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Future Esplanade des Pêcheurs revealed

Communication Department - Stéphane Danna

On Wednesday 27 July, a majority of the National Council voted in favour of a bill to decommission a plot of land in order to allow the construction of a real estate development.

A long story is nearing its conclusion. On Wednesday 27 July, the elected members of the National Council were convened to an extraordinary session by Sovereign Order.


Among the bills examined: a first one on a variety of economic and legal matters, voted unanimously, and a second amending the terms of the Act of 8 January 2007 on co-ownership of built properties, also voted unanimously.

A third bill dealt with the decommissioning of a plot of land that was part of the State’s public domain, on Esplanade des Pêcheurs, Quai Rainier I Grand Admiral de France and part of Quai Antoine I. Passed with 13 votes in favour, one against and two abstentions, the bill started out in September 2014.

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At the time, to recap briefly, the State, owner of the plot, had signed an agreement with the Monegasque company SAM SAMEGI (of the Caroli group) and the underwater archaeologist Franck Goddio. The site was earmarked as the home for a future ‘Centre de l’Homme et la Mer’ (Man and the Sea Centre). However, the decommissioning bill was withdrawn shortly afterwards because of the conflict between the Grand Prix event organisation and the Caroli Group’s real estate projects. In 2018, the Supreme Court had ordered the State to pay “a capital sum and interest worth 155 million euros in today’s value.”

A museum, state housing, and public gardens are planned…

Keen to find “an amicable solution”, Prince Albert II requested that the initial project be amended, so that it could fit in with the Grand Prix and its organisation. A new bill was tabled in early April and then referred to committee.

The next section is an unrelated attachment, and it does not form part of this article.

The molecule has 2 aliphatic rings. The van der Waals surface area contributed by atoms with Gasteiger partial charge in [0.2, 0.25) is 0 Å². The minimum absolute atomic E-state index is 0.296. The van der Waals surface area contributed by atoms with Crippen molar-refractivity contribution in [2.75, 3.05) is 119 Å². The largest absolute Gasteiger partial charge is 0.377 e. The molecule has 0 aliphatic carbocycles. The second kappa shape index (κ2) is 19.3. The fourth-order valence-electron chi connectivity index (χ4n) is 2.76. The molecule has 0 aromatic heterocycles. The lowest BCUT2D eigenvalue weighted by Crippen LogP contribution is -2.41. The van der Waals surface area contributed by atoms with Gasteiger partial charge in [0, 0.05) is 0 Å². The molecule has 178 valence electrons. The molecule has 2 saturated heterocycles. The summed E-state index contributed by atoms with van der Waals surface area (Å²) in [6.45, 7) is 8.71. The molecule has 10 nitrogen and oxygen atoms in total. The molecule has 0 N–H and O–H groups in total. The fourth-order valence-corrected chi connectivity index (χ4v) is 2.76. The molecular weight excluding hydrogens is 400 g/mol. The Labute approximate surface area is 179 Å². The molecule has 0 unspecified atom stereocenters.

The proposed new development should free up an area of 5,800 m2, which will ensure the sustainability of the Grand Prix and which can be used for other events throughout the year. Access by the emergency services is also to be guaranteed with this new layout.

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The remainder of the space will include a 5,000+ m2 museum, which is to house Franck Goddio’s collections as planned. Thousands of items will be on display; the site will also include a scientific and research unit, as well as different scientific and educational activities.

A new development – on the site of the former Yacht Club – will also be built, containing several businesses and 23 state housing units. Public gardens, a pedestrian link between the esplanade and Monaco-Ville, premises for port professionals and the Maritime Police, a 182-bay car park and shops, offices and private housing are also planned.

The National Council specified that the project must be consistent with the state’s environmental protection policy. The decommissioning of a parcel of land (outlined in yellow below), which is necessary to make the project a reality, was passed by a majority. “This breakthrough marks a historic turning point in the approach to laws governing decommissioning from the public domain for the benefit of a private party, while defending the interests of the State and the Monegasques ,” said Stéphane Valeri, President of the National Council.

© National Council

The Government of Monaco welcomed the majority vote and expressed its satisfaction, via a press release, with this new agreement which should protect the interests of Monegasques: “Thanks to the agreement reached in consultation with the National Council, the public finances have effectively been protected, as the developer has waived enforcement of the Supreme Court’s order of 25 June 2020 that the State should pay a sum equivalent to 157 million euros today…”

In parallel, the interests of Monegasque nationals have also been safeguarded, since the new tripartite agreement that will be signed will ensure that the State will receive significant financial revenue and substantial benefits in kind, including the construction of state-owned apartments, car parks, commercial premises and public gardens, as well as the development of a museum dedicated to underwater archaeology.”